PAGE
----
Heritage registration will hinder the ability to reinvent and significantly change the Pioneer Settlement needed to meet visitor requirements and expectations.

There has been a shift among visitors in what they want to see and do at museums – it is more about the visitor experience, rather than viewing static objects.

Tourism research also indicates that state heritage registration will not drive tourism to the Pioneer Settlement, and is unlikely to create further visitation to compensate for additional costs.

Threat to future funding

Heritage listing will affect the ability to confidently apply for future grant funding through tourism streams, as the majority of projects will require heritage approval.

For example, the $450,000 State Government funding for a new Heartbeat of the Murray Laser Light Show includes adding fixtures to buildings on the walk to and from the amphitheatre – plus additional smoke machines, snow machines and lights.

Heritage listing will require the project to have a pre-permit application meeting and extensive approval process with Heritage Victoria – delaying the project, and requiring extra staff time and resources.

Heritage Victoria has funding opportunities for urgent conservation works only – to a maximum of $200,000. No operational funding is available.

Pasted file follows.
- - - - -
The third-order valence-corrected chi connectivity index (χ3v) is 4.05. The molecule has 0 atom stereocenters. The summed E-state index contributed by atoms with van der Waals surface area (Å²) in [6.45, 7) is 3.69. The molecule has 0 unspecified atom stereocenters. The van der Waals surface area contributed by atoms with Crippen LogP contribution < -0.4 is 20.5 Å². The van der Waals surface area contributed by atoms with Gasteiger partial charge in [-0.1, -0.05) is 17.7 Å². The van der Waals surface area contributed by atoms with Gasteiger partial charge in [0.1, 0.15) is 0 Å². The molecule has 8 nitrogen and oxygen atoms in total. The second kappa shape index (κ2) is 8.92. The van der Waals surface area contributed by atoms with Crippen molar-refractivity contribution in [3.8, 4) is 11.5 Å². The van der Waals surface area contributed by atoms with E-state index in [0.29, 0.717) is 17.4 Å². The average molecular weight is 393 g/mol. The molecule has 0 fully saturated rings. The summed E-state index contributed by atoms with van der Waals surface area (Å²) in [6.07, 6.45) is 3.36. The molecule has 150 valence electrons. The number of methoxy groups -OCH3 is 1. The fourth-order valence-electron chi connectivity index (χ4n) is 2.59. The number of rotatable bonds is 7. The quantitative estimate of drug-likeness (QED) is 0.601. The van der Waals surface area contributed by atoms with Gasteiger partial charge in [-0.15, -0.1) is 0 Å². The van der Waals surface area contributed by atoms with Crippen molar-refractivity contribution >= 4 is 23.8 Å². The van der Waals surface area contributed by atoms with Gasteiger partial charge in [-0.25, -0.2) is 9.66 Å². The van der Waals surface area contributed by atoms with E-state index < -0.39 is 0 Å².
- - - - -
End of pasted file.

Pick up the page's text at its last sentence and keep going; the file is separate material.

Loss of Pioneer Settlement from local control

As previously stated, heritage listing will mean that after almost 60 years, future developments and changes will be at the approval of Heritage Victoria Officers based in Melbourne.

This means Swan Hill residents and ratepayers, who make up the Pioneer Settlement’s volunteers, will no longer have the final say over decisions related to its buildings and onsite objects.

Who did Council consult before resolving to object?

Who did Council consult before resolving to object?

Council has consulted with a heritage architect, legal representatives, key stakeholders, Friends of the Pioneer Settlement and officers from Heritage Victoria.

Won’t heritage listing ensure the integrity and protection of the Pioneer Settlement remains?

Won’t heritage listing ensure the integrity and protection of the Pioneer Settlement remains?

Council sought the advice of independent and very well-respected Heritage Architect Ivar Nelson. Mr Nelson provided his assessment of the Pioneer Settlement against the eight criteria of Heritage Victoria and concluded that while Pioneer Settlement has some redeeming features and merit, it is not of State significance in terms of heritage values.

He also notes that the Pioneer Settlement has continued to grow and adapt to a changing tourism market and the need to continue to do that remains.

The Pioneer Settlement has had to adapt and alter how it operates since 1974 when the number of visitors commenced decline while at the same time the community continued to donate and add to the assets and liabilities at the Settlement.